Stress busting childhood favourites

A woman colours in a book, illustrating the activities that were childhood favourites

Adult colouring books were clearly the mindfulness trend of 2016, but what other childhood favourites could be revived to become the next stress-busting craze? Three IoD members reach for an activity of old to see if it can beat the adult burnout

Emily Garnham reviews childhood favouritesPaint by Sticker book illustrating childhood favouritesEmily Garnham
Media relations and content consultant

What Paint by Sticker, £10.99

To unwind I usually go for a jog in the park followed by yoga or cooking while listening to a podcast, but I am very open to the idea of ‘adult’ crafts as a way of de-stressing. There’s something really therapeutic about making and doing and, as someone who occasionally dusts off her A-level art skills, I can see why indulging in crafts is not just for kids, but appealing to adults exploring new methods of stress relief – although I was once given an adult colouring book by a friend and I’m ashamed to say I’ve never used it.

Little expertise is required for Paint by Sticker – you peel off coded stickers and match them to their spots on a pre-drawn outline, much like paint-by-numbers. For me, it’s neither absorbing nor difficult enough to take my mind off work, as it requires so little concentration. For someone craving an easy task at the end of a stressful day, it may be effective. The completed artworks are striking and the book is well put together, but it is really quite dull to do. This is one ‘kids’ activity for adults that would be more fun to do with actual children.

Emily Garnham is a member of IoD 99

Pam Wilde reviews childhood favouritesStitch and Story knit kit to illustrate childhood favouritesPam Wilde
Marketing director, SSP

What Stitch & Story Luca Pom Hat Beginners Knit Kit, £35

I normally play the piano or run to unwind, so I admittedly felt slightly apprehensive about this activity. I had to learn how to knit from scratch and I wouldn’t normally have thought of trying knitting as a way of relaxing. But the packaging was very appealing, the instructions clear and the video support on the Stitch & Story website was a really nice touch.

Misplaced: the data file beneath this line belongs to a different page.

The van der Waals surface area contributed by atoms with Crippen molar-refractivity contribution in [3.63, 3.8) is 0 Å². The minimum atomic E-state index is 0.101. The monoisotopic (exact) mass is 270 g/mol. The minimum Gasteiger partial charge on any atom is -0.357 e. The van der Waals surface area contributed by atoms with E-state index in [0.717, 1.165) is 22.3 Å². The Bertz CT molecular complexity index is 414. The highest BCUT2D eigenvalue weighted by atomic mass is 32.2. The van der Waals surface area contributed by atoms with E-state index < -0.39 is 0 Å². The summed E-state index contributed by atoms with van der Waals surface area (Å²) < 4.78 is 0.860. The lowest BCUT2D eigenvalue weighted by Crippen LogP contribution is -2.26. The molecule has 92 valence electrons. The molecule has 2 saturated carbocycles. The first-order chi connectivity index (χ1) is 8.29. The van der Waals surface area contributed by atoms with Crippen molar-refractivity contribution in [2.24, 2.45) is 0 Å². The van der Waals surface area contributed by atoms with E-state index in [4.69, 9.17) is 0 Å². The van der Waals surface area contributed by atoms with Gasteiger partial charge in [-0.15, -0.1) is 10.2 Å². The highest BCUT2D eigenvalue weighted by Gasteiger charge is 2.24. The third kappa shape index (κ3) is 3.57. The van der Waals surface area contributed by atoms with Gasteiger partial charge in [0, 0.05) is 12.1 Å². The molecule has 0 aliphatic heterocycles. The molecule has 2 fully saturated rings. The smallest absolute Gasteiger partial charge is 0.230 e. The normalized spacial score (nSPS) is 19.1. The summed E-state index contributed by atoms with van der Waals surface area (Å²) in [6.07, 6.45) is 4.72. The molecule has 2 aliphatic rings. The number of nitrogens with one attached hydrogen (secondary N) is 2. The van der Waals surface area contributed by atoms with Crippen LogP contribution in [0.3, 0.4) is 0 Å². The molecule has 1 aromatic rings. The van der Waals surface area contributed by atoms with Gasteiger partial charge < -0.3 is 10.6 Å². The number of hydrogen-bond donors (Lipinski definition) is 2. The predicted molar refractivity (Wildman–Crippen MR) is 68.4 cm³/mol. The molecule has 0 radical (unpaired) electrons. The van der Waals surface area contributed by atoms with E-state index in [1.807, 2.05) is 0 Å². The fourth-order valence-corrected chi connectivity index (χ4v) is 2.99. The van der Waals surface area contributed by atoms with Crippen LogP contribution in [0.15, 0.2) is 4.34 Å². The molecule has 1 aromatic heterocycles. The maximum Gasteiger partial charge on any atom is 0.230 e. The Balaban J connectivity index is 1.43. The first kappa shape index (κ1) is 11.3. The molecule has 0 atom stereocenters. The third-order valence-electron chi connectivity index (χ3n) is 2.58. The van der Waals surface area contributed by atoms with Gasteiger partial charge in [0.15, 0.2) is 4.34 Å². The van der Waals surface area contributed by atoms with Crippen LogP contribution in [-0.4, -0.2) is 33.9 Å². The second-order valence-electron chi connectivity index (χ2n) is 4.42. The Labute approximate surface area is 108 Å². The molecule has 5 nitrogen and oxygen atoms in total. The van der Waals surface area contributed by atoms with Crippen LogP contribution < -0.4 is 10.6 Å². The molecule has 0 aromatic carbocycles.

It was a bit of a learning curve at first – in fact, to begin with it was more stressful than relaxing – but after a few goes I was more confident and it became more rewarding. I found it was a good alternative method of unwinding. I had to really concentrate on the task at hand and could almost stop thinking about other concerns. I think this activity is a good balance between being easy enough to do without being dull but challenging enough that it keeps your mind occupied. It also has the added benefit of having a practical outcome! The only barrier to this product is the price – £35 seems quite a lot – but if you are happy to make the investment then I would certainly recommend it.

Pam Wilde is a member of IoD West Midlands

Stephen Castell reviews childhood favouritesDot-to-Dot book to illustrate childhood favouritesStephen Castell
Chairman, Castell Consulting

What Ultimate Dot-to-Dot, £6.99

My free moments for mindfulness are snatched at odd times and places. So to carry around such a large tome (37cm by 26cm!) plus a pencil kit would be impractical. No real skills are required for this, but when I tried to ‘dot-join’ I found I’m just too thumb-achingly clumsy, and it was not as relaxing as my usual solo mind recreations of singing, meditation, Sudoku or smartphone games. It’s annoying trying to discern which dot to draw to next from a page covered with tiny crowded numbers.

Admittedly, I’m sceptical when it comes to children’s activities being given an ‘adult’ upgrade as a method of de-stressing, but even saying that this had little appeal. If I wanted to pick up a book to mindfully relax, I’d rather read an ink-on-paper novel. Reading to the grandchildren, of course, transcends almost anything for sheer joy, and helping them do some dot-to-dotting could be blissfully mindful, pleasurable and relaxing. I must try that! But the dot-to-dot trend seems physically awkward and more stressful than relaxing.

Stephen Castell is a member of IoD East of England

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About author

Hannah Gresty

Hannah Gresty

Until she left the magazine in August 2019, Hannah Gresty was the assistant editor of Director. She previously worked on a local news website and at a fashion PR company before joining the Director team as editorial assistant in 2016.

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